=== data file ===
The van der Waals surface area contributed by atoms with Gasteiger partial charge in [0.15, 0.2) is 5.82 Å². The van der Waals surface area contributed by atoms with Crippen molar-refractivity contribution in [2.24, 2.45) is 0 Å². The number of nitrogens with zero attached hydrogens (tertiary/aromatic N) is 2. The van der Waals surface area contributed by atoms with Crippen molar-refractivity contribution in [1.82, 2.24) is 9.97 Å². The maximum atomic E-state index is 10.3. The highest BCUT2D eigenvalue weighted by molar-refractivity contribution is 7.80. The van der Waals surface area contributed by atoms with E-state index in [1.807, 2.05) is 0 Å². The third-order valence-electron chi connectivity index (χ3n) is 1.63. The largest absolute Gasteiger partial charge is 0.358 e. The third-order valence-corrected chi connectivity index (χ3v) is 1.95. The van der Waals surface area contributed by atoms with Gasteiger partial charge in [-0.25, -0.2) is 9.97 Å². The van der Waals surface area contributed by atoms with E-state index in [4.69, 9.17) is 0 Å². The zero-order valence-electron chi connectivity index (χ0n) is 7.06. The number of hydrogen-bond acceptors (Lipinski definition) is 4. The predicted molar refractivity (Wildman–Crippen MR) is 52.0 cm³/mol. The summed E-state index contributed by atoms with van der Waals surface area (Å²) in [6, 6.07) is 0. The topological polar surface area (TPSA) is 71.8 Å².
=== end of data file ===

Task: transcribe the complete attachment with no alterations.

The van der Waals surface area contributed by atoms with Gasteiger partial charge in [0.15, 0.2) is 5.82 Å². The van der Waals surface area contributed by atoms with Crippen molar-refractivity contribution in [2.24, 2.45) is 0 Å². The number of nitrogens with zero attached hydrogens (tertiary/aromatic N) is 2. The van der Waals surface area contributed by atoms with Crippen molar-refractivity contribution in [1.82, 2.24) is 9.97 Å². The maximum atomic E-state index is 10.3. The highest BCUT2D eigenvalue weighted by molar-refractivity contribution is 7.80. The van der Waals surface area contributed by atoms with E-state index in [1.807, 2.05) is 0 Å². The third-order valence-electron chi connectivity index (χ3n) is 1.63. The largest absolute Gasteiger partial charge is 0.358 e. The third-order valence-corrected chi connectivity index (χ3v) is 1.95. The van der Waals surface area contributed by atoms with Gasteiger partial charge in [-0.25, -0.2) is 9.97 Å². The van der Waals surface area contributed by atoms with E-state index in [4.69, 9.17) is 0 Å². The zero-order valence-electron chi connectivity index (χ0n) is 7.06. The number of hydrogen-bond acceptors (Lipinski definition) is 4. The predicted molar refractivity (Wildman–Crippen MR) is 52.0 cm³/mol. The summed E-state index contributed by atoms with van der Waals surface area (Å²) in [6, 6.07) is 0. The topological polar surface area (TPSA) is 71.8 Å².